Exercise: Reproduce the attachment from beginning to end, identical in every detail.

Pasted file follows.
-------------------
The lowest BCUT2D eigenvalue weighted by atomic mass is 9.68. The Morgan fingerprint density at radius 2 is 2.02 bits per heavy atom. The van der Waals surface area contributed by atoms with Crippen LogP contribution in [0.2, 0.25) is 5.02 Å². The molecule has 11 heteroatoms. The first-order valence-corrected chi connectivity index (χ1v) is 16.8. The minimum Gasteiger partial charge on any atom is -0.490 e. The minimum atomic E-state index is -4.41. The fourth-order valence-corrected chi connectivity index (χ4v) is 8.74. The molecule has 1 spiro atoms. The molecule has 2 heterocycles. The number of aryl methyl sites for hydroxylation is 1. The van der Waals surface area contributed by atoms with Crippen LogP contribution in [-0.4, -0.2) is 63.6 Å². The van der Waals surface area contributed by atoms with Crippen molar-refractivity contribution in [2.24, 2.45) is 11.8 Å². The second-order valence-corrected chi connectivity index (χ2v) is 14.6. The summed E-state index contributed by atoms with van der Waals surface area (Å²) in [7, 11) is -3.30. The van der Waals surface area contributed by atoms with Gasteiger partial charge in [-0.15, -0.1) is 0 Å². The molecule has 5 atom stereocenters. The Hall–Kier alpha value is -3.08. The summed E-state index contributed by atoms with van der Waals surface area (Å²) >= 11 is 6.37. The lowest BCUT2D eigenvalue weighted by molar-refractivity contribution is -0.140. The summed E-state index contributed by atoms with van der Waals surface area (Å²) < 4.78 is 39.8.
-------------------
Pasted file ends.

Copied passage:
The lowest BCUT2D eigenvalue weighted by atomic mass is 9.68. The Morgan fingerprint density at radius 2 is 2.02 bits per heavy atom. The van der Waals surface area contributed by atoms with Crippen LogP contribution in [0.2, 0.25) is 5.02 Å². The molecule has 11 heteroatoms. The first-order valence-corrected chi connectivity index (χ1v) is 16.8. The minimum Gasteiger partial charge on any atom is -0.490 e. The minimum atomic E-state index is -4.41. The fourth-order valence-corrected chi connectivity index (χ4v) is 8.74. The molecule has 1 spiro atoms. The molecule has 2 heterocycles. The number of aryl methyl sites for hydroxylation is 1. The van der Waals surface area contributed by atoms with Crippen LogP contribution in [-0.4, -0.2) is 63.6 Å². The van der Waals surface area contributed by atoms with Crippen molar-refractivity contribution in [2.24, 2.45) is 11.8 Å². The second-order valence-corrected chi connectivity index (χ2v) is 14.6. The summed E-state index contributed by atoms with van der Waals surface area (Å²) in [7, 11) is -3.30. The van der Waals surface area contributed by atoms with Gasteiger partial charge in [-0.15, -0.1) is 0 Å². The molecule has 5 atom stereocenters. The Hall–Kier alpha value is -3.08. The summed E-state index contributed by atoms with van der Waals surface area (Å²) >= 11 is 6.37. The lowest BCUT2D eigenvalue weighted by molar-refractivity contribution is -0.140. The summed E-state index contributed by atoms with van der Waals surface area (Å²) < 4.78 is 39.8.